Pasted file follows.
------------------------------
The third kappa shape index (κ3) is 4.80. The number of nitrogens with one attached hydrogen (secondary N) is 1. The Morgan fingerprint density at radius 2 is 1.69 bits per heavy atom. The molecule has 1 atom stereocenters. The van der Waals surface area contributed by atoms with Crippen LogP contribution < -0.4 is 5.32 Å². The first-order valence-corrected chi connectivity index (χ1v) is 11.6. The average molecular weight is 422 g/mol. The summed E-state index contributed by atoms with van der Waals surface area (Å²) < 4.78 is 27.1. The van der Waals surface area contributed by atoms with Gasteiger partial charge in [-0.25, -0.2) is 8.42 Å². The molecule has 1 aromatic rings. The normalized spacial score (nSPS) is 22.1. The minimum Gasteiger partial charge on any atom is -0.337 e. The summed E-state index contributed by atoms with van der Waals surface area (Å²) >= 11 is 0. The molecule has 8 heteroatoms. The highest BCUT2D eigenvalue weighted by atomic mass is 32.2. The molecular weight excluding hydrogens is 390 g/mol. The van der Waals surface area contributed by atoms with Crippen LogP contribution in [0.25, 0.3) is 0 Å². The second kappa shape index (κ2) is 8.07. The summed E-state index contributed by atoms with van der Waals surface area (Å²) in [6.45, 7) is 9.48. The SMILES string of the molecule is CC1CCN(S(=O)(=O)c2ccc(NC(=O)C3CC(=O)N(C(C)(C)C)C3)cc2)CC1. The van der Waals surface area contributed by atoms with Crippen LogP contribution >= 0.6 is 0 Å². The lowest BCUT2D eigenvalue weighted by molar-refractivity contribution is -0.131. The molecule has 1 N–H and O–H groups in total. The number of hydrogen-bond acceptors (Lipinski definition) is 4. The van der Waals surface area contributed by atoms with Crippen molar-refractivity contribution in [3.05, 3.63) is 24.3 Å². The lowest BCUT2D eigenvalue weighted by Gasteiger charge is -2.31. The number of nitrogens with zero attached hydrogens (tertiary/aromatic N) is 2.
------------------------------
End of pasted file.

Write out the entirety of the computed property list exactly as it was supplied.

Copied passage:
The third kappa shape index (κ3) is 4.80. The number of nitrogens with one attached hydrogen (secondary N) is 1. The Morgan fingerprint density at radius 2 is 1.69 bits per heavy atom. The molecule has 1 atom stereocenters. The van der Waals surface area contributed by atoms with Crippen LogP contribution < -0.4 is 5.32 Å². The first-order valence-corrected chi connectivity index (χ1v) is 11.6. The average molecular weight is 422 g/mol. The summed E-state index contributed by atoms with van der Waals surface area (Å²) < 4.78 is 27.1. The van der Waals surface area contributed by atoms with Gasteiger partial charge in [-0.25, -0.2) is 8.42 Å². The molecule has 1 aromatic rings. The normalized spacial score (nSPS) is 22.1. The minimum Gasteiger partial charge on any atom is -0.337 e. The summed E-state index contributed by atoms with van der Waals surface area (Å²) >= 11 is 0. The molecule has 8 heteroatoms. The highest BCUT2D eigenvalue weighted by atomic mass is 32.2. The molecular weight excluding hydrogens is 390 g/mol. The van der Waals surface area contributed by atoms with Crippen LogP contribution in [0.25, 0.3) is 0 Å². The second kappa shape index (κ2) is 8.07. The summed E-state index contributed by atoms with van der Waals surface area (Å²) in [6.45, 7) is 9.48. The SMILES string of the molecule is CC1CCN(S(=O)(=O)c2ccc(NC(=O)C3CC(=O)N(C(C)(C)C)C3)cc2)CC1. The van der Waals surface area contributed by atoms with Crippen LogP contribution >= 0.6 is 0 Å². The lowest BCUT2D eigenvalue weighted by molar-refractivity contribution is -0.131. The molecule has 1 N–H and O–H groups in total. The number of hydrogen-bond acceptors (Lipinski definition) is 4. The van der Waals surface area contributed by atoms with Crippen molar-refractivity contribution in [3.05, 3.63) is 24.3 Å². The lowest BCUT2D eigenvalue weighted by Gasteiger charge is -2.31. The number of nitrogens with zero attached hydrogens (tertiary/aromatic N) is 2.